Ask AF: When and How to Tell Our Child She Has Birth Siblings?

Our daughter knows she was adopted, but doesn't know she has younger half-birth-siblings. I worry about telling her, but I also I don’t want her to feel like we were hiding information from her.

Q: We adopted our five-year-old daughter at birth. We send update letters/photos to the birth parents (who are not together) twice a year, and we get occasional updates from them both. Our daughter knows she was adopted, but doesn’t know she has younger half-birth-siblings. She’s been asking for a brother or sister, and we’ve explained that our family is complete with one child. I guess I worry about telling her about her birth siblings if she’s not old enough to understand why she can’t see them right now, but I also I don’t want her to feel like we were hiding information from her when she’s older. Any advice?

Members of respond:

“I’d tell her now. Also, unless it is dangerous for some reason, start visits with her birth siblings ASAP. If your child knows about her birth siblings from an early age, this will just be what her family is, same as adoption. Since your daughter is interested in siblings now, why not tell her? If you wait, it will be harder for her—she will have missed out on bonding and years of relationships with her siblings. Think carefully about who you are protecting by hiding such important info, and unless there are very compelling reasons for secrecy—don’t go there (it only breeds shame and self criticism). This should be good news to her and you can all rejoice and celebrate it!”

“I agree. We adopted toddlers from foster care, and knew they had older half siblings on each birth parent’s side. None of them would be safe to contact due to concerns about their birth father, but I always planned to disclose this to them (even though my family thought I should just not mention the siblings). I told my children when they were about seven and five. My son, in particular, had been lamenting the fact there were no boys in our family, or even among his cousins. I just casually brought it up while we were folding clothes. ‘You know, you actually do have brothers and another sister…‘ I explained everything to them—where they lived, how they were related, why we couldn’t contact them at this point. It wasn’t weird to them at all. They were sad they couldn’t see them, but I told them that, when they are older, maybe things will be different.”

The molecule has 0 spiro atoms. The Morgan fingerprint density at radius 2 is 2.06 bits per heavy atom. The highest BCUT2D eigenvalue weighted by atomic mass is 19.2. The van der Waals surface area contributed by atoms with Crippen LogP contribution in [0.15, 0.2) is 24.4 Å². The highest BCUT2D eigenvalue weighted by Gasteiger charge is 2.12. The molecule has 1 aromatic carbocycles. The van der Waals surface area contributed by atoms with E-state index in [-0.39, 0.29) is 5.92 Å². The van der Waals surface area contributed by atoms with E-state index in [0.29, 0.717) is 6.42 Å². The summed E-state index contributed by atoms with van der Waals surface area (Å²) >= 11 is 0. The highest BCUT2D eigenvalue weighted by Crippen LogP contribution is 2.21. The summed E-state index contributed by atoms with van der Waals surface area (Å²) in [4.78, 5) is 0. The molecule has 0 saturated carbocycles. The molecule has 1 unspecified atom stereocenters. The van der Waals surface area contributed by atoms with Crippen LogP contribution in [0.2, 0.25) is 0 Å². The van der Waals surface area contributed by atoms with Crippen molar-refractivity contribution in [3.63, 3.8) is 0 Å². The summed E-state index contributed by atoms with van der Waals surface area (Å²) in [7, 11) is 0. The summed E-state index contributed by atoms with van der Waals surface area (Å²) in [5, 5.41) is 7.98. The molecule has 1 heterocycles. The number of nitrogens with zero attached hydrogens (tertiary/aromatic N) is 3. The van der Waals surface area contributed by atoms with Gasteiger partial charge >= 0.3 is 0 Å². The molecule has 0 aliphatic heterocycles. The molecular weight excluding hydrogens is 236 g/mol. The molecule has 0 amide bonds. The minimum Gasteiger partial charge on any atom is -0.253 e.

“I agree, tell her now. My daughter has a half sibling who was adopted by a different family. I really want contact, but the other child’s family is against it. I put the half sister’s photo in my daughter’s lifebook and told my daughter about her very soon after she came to live with me (she was 4 1/2). She didn’t express any interest at all, so I’m not sure she really understood. She is six now and I pointed out her sister’s picture in the lifebook again recently and explained who she was and that she had been adopted by a different family. My daughter was more interested and thought it was ‘cool’ that she has a sister, but didn’t ask any questions. She really wants a sister (and I’m trying to adopt again) but didn’t seem to expect any contact with this biological sibling.”

“I was adopted when I was 13 with my little sister, who was eight at the time. My parents always asked about my family from Russia so we won’t forget them. Now I write, call and have even visited them. It was great to know my other family. I’m very grateful that my parents did this for us. Tell your child. She deserves to know.”

“My kids have always known that they have siblings. We have pictures of them in our house. I don’t think my daughter really gets it yet, but she just turned three. I know my son understood at some point when he was three, because of this:

I came to pick him up from preschool one day. He came running across the playground yelling, ‘Mom, what’s my brudder’s name?’

I said, ‘Iggy.’

And he ran back to his friends and said, ‘My brudder’s name is Iggy.’

I don’t think birth family is something kids should remember learning about. I think it’s something they should always know.”

“My five-year-old daughter has half siblings. The girls love each other tremendously, and it is wonderful to watch them interact. I don’t know whether or not my daughter will have a sibling in our home, but she does have siblings already. She’s always known she was adopted, always known about her birth parents and her older sister, and we told her about her younger sister when she was on the way. We have photos of the girls up in our house, as well as photos of my daughter and members of her birth family, and we visit with them on a regular basis. It’s what she knows, and we are glad she will have a bond from the beginning.”



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